One way to join the Praxis community is through the digital distribution platform Discord which is designed specifically to create a community among people with shared ideas and thoughts. “We want young and ambitious people who want to go out in the frontier and build the future.”

But the plan isn’t without its catches.

“If San Francisco gets radically better, or New York, and none of these people no longer want to leave,” Brown mused. “I think that is fairly unlikely but who knows? So there could be a demand problem.”

He also cited finance sourcing as a potential issue, describing how it would take at least $500 million for Phase 1 of building a city to come into fruition.

“You’re joining a startup city and you’re owning equity in the startup city by living there,” Brown concluded. “We intend for it to go to the moon. but we will see.”

Research contact: @nypost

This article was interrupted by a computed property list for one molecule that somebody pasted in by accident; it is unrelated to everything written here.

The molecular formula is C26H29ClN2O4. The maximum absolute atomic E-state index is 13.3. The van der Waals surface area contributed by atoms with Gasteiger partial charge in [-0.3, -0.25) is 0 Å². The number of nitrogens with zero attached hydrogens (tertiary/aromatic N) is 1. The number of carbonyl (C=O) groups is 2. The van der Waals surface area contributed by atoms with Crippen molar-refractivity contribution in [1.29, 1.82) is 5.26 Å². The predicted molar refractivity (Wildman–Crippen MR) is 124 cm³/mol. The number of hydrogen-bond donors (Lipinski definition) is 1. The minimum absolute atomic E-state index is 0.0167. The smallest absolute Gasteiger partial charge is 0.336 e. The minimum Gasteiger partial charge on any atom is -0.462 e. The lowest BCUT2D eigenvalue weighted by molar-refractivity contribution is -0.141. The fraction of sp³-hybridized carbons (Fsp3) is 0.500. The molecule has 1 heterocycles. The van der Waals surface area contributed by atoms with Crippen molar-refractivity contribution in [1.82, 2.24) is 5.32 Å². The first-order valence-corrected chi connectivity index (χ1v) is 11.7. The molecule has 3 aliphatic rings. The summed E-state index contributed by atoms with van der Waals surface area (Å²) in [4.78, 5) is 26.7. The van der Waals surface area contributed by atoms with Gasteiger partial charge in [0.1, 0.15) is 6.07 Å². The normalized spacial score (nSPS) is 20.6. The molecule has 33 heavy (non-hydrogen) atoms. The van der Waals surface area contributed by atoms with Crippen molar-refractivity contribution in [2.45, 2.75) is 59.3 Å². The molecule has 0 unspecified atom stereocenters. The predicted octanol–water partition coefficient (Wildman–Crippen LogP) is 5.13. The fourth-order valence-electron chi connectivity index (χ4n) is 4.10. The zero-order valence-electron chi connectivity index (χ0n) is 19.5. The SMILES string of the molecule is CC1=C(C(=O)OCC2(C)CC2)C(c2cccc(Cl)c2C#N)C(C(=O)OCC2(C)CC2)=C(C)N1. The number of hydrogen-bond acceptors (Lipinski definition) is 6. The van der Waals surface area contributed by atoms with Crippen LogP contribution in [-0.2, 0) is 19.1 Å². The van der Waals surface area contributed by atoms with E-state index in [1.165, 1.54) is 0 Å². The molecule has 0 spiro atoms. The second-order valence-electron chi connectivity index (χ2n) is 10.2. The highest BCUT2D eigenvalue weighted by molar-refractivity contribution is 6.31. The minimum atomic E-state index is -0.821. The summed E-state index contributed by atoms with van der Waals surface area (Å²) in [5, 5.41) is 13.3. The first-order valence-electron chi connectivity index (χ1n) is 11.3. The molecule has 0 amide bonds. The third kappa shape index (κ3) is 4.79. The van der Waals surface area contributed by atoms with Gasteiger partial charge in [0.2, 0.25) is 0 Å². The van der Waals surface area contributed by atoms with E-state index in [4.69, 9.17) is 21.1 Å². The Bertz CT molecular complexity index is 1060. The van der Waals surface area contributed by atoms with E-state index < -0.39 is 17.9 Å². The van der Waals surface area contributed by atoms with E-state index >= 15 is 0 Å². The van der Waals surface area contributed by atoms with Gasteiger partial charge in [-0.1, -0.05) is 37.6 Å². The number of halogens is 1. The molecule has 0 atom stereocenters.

BuzzFeed cuts loose 47 on HuffPost team

March 11, 2021

Just three weeks after finalizing a deal to buy HuffPost, Jonah Peretti’s BuzzFeed is taking a buzzsaw to the left-leaning news and culture site, the New York Post reports.

HuffPost reported that Peretti—who is chief executive, now that BuzzFeed has sealed the deal to buy the site co-founded  by Arianna Huffington is 2005— told staffers that the layoffs decision was made to “fast-track the path to profitability” for the money-losing website. The site’s losses totaled around $20 million in 2020, he said.

BuzzFeed on Tuesday said it made a series of cuts in HuffPost that will result in 47 U.S. jobs lost, including Executive Editor Hillary Frey and Executive Editor International Louise Roug.

The Canadian version of the website also will be shuttered.

The HuffPost union, organized as part of the Writers Guild of America-East, blasted the layoffs on Tuesday, March 9.

“Today, we learned that 33 of our colleagues—nearly 30% of our unit—will be laid off. We are devastated and infuriated, particularly after an exhausting year of covering a pandemic and working from home,” said the union. “This is also happening less than a month after HuffPost was acquired by BuzzFeed. We never got a fair shot to prove our worth.”